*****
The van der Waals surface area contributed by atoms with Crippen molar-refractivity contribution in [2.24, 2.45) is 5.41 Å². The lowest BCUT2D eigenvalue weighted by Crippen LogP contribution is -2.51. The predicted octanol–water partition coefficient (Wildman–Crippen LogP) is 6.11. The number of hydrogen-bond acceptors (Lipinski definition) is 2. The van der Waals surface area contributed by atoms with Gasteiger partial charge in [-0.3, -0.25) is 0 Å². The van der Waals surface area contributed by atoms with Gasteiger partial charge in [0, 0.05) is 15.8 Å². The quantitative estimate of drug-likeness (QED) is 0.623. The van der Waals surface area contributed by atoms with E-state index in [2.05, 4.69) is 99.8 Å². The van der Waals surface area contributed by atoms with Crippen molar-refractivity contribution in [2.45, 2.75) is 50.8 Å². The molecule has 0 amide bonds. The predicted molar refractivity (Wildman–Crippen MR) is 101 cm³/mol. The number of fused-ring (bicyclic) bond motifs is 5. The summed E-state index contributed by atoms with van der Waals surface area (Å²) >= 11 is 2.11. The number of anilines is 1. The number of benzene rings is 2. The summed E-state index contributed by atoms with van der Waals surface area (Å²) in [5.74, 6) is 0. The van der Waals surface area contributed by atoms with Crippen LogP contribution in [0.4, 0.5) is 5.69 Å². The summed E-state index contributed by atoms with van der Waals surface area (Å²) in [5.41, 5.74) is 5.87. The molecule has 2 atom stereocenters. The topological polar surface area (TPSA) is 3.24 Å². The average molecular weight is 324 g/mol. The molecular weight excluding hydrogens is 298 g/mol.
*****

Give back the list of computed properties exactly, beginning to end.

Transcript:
The van der Waals surface area contributed by atoms with Crippen molar-refractivity contribution in [2.24, 2.45) is 5.41 Å². The lowest BCUT2D eigenvalue weighted by Crippen LogP contribution is -2.51. The predicted octanol–water partition coefficient (Wildman–Crippen LogP) is 6.11. The number of hydrogen-bond acceptors (Lipinski definition) is 2. The van der Waals surface area contributed by atoms with Gasteiger partial charge in [-0.3, -0.25) is 0 Å². The van der Waals surface area contributed by atoms with Gasteiger partial charge in [0, 0.05) is 15.8 Å². The quantitative estimate of drug-likeness (QED) is 0.623. The van der Waals surface area contributed by atoms with E-state index in [2.05, 4.69) is 99.8 Å². The van der Waals surface area contributed by atoms with Crippen molar-refractivity contribution in [2.45, 2.75) is 50.8 Å². The molecule has 0 amide bonds. The predicted molar refractivity (Wildman–Crippen MR) is 101 cm³/mol. The number of fused-ring (bicyclic) bond motifs is 5. The summed E-state index contributed by atoms with van der Waals surface area (Å²) >= 11 is 2.11. The number of anilines is 1. The number of benzene rings is 2. The summed E-state index contributed by atoms with van der Waals surface area (Å²) in [5.74, 6) is 0. The van der Waals surface area contributed by atoms with Crippen LogP contribution in [0.4, 0.5) is 5.69 Å². The summed E-state index contributed by atoms with van der Waals surface area (Å²) in [5.41, 5.74) is 5.87. The molecule has 2 atom stereocenters. The topological polar surface area (TPSA) is 3.24 Å². The average molecular weight is 324 g/mol. The molecular weight excluding hydrogens is 298 g/mol.